Chapter 6: What's this Gnome Thing?

Topics covered in this chapter:
What does Gnome mean?
So what is Gnome?
What are the strong points about Gnome?

What does Gnome mean?
Gnome is an acronym for GNU Network Object Model Environment,, it's made by the GNU. Obviously, the GNU is a worldwide team of developers that could include you or I, so anyone can be part of Gnome and the GNU

So What is Gnome then?
Gnome is a GUI system for X. It's totally Free, and at certain arguable points, 'more free' than it's counterpart, KDE. Unlike KDE, it's just a GUI - It does have a suite of lots of programs (like KDE), but it does not have a window manager, so if you were just to have Gnome on its own with no window manager, then you'd get all your apps like Netscape Communicator and GnoSamba with no surrounding window, ie: you couldn't close, minimize, resize or move your windows, something you really need to be able to do. Thankfully, Gnome comes with at least one window manager by default. At the moment, that's Sawfish. Sawfish is a lightweight and highly customisable window manager. Before Sawfish, Gnome used Enlightenment, although slightly bulkier and slower, it was similar to sawfish and gave many of the same advantages. Although Gnome usually ships with Sawfish, there is nothing to say that you couldn't use twm or fvwm as your Window manager, with Gnome sitting just below X.
It's been noticed by a lot of linux pro's that Gnome is preferred by the real Linux geeks/veterans because of it's GNU upbringing, rather than KDE's more commercial background. Thus, large Linux distributors have favoured Gnome over KDE as the Default GUI for use in their distributions. Ie: RedHat always ship both Gnome and KDE with Red Hat Linux, but they have made Gnome the default GUI for all, you have to edit a small configuration file or select from a drop-down menu if you want KDE to be the default. Gnome started life in August 1997, and was brought to life, as most things Linux, through lots of contributors via newsgroups. Both KDE and Gnome have developed into wonderfully mature GUIs in this short period of time. By 1999, it would be safe to say that Gnome was stable and usable enough to exceed the functionability of rival GUIs on the same platform and other platforms (such as Windows / PC).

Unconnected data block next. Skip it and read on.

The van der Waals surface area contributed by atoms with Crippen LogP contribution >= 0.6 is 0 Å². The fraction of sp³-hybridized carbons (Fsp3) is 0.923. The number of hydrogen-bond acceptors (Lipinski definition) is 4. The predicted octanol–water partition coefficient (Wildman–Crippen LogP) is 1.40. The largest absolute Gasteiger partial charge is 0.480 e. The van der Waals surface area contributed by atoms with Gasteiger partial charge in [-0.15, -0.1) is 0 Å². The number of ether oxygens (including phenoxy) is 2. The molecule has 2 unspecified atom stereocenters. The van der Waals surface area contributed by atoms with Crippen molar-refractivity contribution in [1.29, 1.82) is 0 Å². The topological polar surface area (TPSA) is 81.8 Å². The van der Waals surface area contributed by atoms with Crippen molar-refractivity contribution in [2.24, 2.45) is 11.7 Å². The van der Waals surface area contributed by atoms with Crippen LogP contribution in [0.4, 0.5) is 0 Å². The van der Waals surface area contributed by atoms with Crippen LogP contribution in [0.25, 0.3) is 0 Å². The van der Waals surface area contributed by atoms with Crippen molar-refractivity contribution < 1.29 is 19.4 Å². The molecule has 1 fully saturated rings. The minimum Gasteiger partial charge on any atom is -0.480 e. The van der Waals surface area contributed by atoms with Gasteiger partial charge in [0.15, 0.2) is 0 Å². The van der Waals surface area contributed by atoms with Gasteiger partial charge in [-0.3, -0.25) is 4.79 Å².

Tux says: Gnome is pronounced Guh-nome (no silent G)

At the time of writing (April 2001), Gnome is in revision 1.4, slightly behind KDEs 2.1.1, but I don't really think that version numbers matter when it comes to comparisons. As covered in the previous chapter, KDE uses the Qt toolkit for the base of the GUI, Gnome uses the GTK+ Toolkit for it's efforts.

What are the strong points about Gnome?
  • It is a fully featured Graphical User Interface, but is not a window manager
  • You can choose a window manager from a selection of many, to Display Windows on the screen. Typical Window managers could be Twm, Fvwm, Enlightenment, Sawmill and more
  • There are now two main file managers for Gnome: Gmc (Gnome Midnight Commander) and Eazel's Nautilus (which although still buggy is incredibly feature packed and is really cool!)
  • Gnome is supported by large companies like Red Hat and there are a lot of hackers out there that make the thing really stable
  • On-line help is available often.
  • Most of the Gnome-Compliant window managers are highly customizable and themeable.
  • It has thousands of open source applications, games and utilities available.
  • Possibly moreso than KDE, Gnome has bucket loads of open source programs being created for it every day, some excellent examples are things like GnuCash.

If you want to see a screen show of Gnome, then click HERE.